Why do you *have to* do that?
I need a solution that leads to the same result as the first samle.


s/tr style="height:100%;"/tr/


In case the OP doesn't happen to know traditional text editor command
syntax, this means to change the string "tr style="height:100%"" to
"tr".

--
Harlan Messinger
Remove the first dot from my e-mail address.
Veuillez ôter le premier point de mon adresse de courriel.
Jul 20 '05 #6

P: n/a

"Christoph Paeper" <ch**************@nurfuerspam.de> schrieb im Newsbeitrag
news:c1***********@ariadne.rz.tu-clausthal.de...
*Stephan Koser*:

Since I have to use the latter DOCTYPE


Why do you *have to* do that?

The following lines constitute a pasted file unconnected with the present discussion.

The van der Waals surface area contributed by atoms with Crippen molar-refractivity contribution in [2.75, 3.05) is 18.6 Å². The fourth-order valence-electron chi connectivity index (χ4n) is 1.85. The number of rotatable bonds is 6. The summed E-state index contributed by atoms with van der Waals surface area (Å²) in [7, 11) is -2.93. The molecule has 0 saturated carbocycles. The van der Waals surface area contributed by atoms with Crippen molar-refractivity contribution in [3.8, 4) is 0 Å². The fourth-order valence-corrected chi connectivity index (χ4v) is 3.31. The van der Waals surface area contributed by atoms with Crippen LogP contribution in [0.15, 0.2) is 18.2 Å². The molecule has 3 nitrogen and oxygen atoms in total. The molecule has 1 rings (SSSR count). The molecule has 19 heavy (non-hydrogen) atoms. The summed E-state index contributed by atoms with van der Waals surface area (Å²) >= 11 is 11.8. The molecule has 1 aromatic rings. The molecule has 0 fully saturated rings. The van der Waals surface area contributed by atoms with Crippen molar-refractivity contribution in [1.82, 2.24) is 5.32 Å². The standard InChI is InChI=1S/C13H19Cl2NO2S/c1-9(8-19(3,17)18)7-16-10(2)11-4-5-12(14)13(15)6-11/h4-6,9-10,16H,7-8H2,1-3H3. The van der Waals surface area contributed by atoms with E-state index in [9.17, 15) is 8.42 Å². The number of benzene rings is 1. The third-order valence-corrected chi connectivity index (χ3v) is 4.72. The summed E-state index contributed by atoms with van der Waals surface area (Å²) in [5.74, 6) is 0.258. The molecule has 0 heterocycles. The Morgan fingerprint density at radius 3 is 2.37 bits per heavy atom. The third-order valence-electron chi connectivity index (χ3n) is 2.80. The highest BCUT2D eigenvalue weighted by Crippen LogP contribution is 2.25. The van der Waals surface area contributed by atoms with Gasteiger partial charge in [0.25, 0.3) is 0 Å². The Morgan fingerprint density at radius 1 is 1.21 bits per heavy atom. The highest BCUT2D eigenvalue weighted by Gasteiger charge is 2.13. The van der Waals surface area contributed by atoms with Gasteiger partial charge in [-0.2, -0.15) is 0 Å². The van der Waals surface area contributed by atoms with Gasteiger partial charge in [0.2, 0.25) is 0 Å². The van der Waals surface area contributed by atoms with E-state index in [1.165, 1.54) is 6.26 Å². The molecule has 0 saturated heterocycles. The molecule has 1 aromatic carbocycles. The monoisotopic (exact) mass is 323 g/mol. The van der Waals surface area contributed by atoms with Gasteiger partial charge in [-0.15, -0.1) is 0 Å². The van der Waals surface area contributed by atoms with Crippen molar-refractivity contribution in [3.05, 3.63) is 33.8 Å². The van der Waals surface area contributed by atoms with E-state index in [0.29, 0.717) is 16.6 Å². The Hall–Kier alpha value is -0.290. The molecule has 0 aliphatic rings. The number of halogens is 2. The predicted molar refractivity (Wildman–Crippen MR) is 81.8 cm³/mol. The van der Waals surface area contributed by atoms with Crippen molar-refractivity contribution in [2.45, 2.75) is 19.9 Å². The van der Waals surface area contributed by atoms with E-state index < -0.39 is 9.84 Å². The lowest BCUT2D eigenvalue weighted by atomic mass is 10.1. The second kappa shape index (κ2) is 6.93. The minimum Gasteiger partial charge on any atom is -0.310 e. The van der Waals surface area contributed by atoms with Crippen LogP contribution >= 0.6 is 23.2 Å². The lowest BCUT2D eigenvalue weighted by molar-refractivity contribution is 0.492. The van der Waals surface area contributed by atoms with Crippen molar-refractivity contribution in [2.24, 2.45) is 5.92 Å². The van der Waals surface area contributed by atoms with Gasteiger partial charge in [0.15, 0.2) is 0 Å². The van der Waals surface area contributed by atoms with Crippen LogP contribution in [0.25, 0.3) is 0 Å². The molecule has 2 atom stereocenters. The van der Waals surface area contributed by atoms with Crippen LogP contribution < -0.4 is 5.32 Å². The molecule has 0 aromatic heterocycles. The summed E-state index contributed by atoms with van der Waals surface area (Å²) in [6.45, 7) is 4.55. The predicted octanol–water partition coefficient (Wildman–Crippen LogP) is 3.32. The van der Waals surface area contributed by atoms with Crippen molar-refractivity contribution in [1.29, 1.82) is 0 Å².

In Germay we have legal restraints how a web page has to be implemented to
be barrier free. So the doctype should contain also the URL to the DTD.

--
bye Stephan...
Jul 20 '05 #7

P: n/a
Stephan Koser wrote:
"Christoph Paeper" <ch**************@nurfuerspam.de> schrieb im Newsbeitrag
news:c1***********@ariadne.rz.tu-clausthal.de...
*Stephan Koser*:
Since I have to use the latter DOCTYPE


Why do you *have to* do that?

In Germay we have legal restraints how a web page has to be implemented to
be barrier free. So the doctype should contain also the URL to the DTD.


I suppose you are referring to the BITV. Where does it say, that there
must be a system identifier in the document type declaration?
--
Johannes Koch
In te domine speravi; non confundar in aeternum.
(Te Deum, 4th cent.)
Jul 20 '05 #8

P: n/a

"Johannes Koch" <ko**@w3development.de> schrieb im Newsbeitrag
news:c1*************@ID-61067.news.uni-berlin.de...
Stephan Koser wrote:
"Christoph Paeper" <ch**************@nurfuerspam.de> schrieb im Newsbeitrag news:c1***********@ariadne.rz.tu-clausthal.de...
*Stephan Koser*: